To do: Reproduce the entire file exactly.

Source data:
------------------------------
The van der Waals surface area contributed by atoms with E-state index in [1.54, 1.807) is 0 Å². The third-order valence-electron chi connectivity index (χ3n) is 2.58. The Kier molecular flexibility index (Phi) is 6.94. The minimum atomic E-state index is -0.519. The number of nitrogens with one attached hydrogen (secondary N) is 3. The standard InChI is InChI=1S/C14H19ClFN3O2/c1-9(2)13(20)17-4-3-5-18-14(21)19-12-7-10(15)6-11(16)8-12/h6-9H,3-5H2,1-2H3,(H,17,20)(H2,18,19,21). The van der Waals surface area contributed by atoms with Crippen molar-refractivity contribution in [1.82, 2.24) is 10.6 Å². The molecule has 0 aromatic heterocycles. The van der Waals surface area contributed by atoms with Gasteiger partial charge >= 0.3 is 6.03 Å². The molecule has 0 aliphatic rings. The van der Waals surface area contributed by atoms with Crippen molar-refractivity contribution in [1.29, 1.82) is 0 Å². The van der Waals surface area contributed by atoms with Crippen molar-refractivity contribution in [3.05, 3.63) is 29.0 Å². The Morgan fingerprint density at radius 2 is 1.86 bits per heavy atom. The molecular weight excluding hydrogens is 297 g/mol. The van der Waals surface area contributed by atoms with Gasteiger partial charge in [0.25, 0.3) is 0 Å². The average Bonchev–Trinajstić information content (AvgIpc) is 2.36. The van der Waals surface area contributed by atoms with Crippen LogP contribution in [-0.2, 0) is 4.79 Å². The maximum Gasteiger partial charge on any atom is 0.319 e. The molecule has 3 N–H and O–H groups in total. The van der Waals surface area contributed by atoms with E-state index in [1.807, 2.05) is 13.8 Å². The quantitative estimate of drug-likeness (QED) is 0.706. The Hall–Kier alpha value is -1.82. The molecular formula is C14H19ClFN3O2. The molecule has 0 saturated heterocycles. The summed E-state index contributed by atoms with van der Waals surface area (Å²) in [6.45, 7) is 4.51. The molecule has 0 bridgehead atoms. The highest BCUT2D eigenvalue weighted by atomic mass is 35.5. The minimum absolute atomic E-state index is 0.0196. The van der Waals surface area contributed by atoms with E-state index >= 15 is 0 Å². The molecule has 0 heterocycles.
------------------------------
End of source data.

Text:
The van der Waals surface area contributed by atoms with E-state index in [1.54, 1.807) is 0 Å². The third-order valence-electron chi connectivity index (χ3n) is 2.58. The Kier molecular flexibility index (Phi) is 6.94. The minimum atomic E-state index is -0.519. The number of nitrogens with one attached hydrogen (secondary N) is 3. The standard InChI is InChI=1S/C14H19ClFN3O2/c1-9(2)13(20)17-4-3-5-18-14(21)19-12-7-10(15)6-11(16)8-12/h6-9H,3-5H2,1-2H3,(H,17,20)(H2,18,19,21). The van der Waals surface area contributed by atoms with Crippen molar-refractivity contribution in [1.82, 2.24) is 10.6 Å². The molecule has 0 aromatic heterocycles. The van der Waals surface area contributed by atoms with Gasteiger partial charge >= 0.3 is 6.03 Å². The molecule has 0 aliphatic rings. The van der Waals surface area contributed by atoms with Crippen molar-refractivity contribution in [1.29, 1.82) is 0 Å². The van der Waals surface area contributed by atoms with Crippen molar-refractivity contribution in [3.05, 3.63) is 29.0 Å². The Morgan fingerprint density at radius 2 is 1.86 bits per heavy atom. The molecular weight excluding hydrogens is 297 g/mol. The van der Waals surface area contributed by atoms with Gasteiger partial charge in [0.25, 0.3) is 0 Å². The average Bonchev–Trinajstić information content (AvgIpc) is 2.36. The van der Waals surface area contributed by atoms with Crippen LogP contribution in [-0.2, 0) is 4.79 Å². The maximum Gasteiger partial charge on any atom is 0.319 e. The molecule has 3 N–H and O–H groups in total. The van der Waals surface area contributed by atoms with E-state index in [1.807, 2.05) is 13.8 Å². The quantitative estimate of drug-likeness (QED) is 0.706. The Hall–Kier alpha value is -1.82. The molecular formula is C14H19ClFN3O2. The molecule has 0 saturated heterocycles. The summed E-state index contributed by atoms with van der Waals surface area (Å²) in [6.45, 7) is 4.51. The molecule has 0 bridgehead atoms. The highest BCUT2D eigenvalue weighted by atomic mass is 35.5. The minimum absolute atomic E-state index is 0.0196. The van der Waals surface area contributed by atoms with E-state index >= 15 is 0 Å². The molecule has 0 heterocycles.